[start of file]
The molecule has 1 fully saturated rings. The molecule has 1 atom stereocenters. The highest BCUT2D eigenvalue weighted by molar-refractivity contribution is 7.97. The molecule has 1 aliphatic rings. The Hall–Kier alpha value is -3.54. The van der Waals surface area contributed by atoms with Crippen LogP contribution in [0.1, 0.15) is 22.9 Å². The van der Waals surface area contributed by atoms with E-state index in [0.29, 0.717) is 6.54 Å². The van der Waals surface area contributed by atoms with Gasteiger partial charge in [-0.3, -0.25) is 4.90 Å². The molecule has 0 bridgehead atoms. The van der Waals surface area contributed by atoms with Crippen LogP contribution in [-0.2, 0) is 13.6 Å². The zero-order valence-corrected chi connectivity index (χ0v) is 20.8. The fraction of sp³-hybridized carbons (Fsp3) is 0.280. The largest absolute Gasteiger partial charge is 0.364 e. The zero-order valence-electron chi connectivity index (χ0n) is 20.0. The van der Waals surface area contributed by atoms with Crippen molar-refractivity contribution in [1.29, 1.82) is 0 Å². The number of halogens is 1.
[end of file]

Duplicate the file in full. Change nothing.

The molecule has 1 fully saturated rings. The molecule has 1 atom stereocenters. The highest BCUT2D eigenvalue weighted by molar-refractivity contribution is 7.97. The molecule has 1 aliphatic rings. The Hall–Kier alpha value is -3.54. The van der Waals surface area contributed by atoms with Crippen LogP contribution in [0.1, 0.15) is 22.9 Å². The van der Waals surface area contributed by atoms with E-state index in [0.29, 0.717) is 6.54 Å². The van der Waals surface area contributed by atoms with Gasteiger partial charge in [-0.3, -0.25) is 4.90 Å². The molecule has 0 bridgehead atoms. The van der Waals surface area contributed by atoms with Crippen LogP contribution in [-0.2, 0) is 13.6 Å². The zero-order valence-corrected chi connectivity index (χ0v) is 20.8. The fraction of sp³-hybridized carbons (Fsp3) is 0.280. The largest absolute Gasteiger partial charge is 0.364 e. The zero-order valence-electron chi connectivity index (χ0n) is 20.0. The van der Waals surface area contributed by atoms with Crippen molar-refractivity contribution in [1.29, 1.82) is 0 Å². The number of halogens is 1.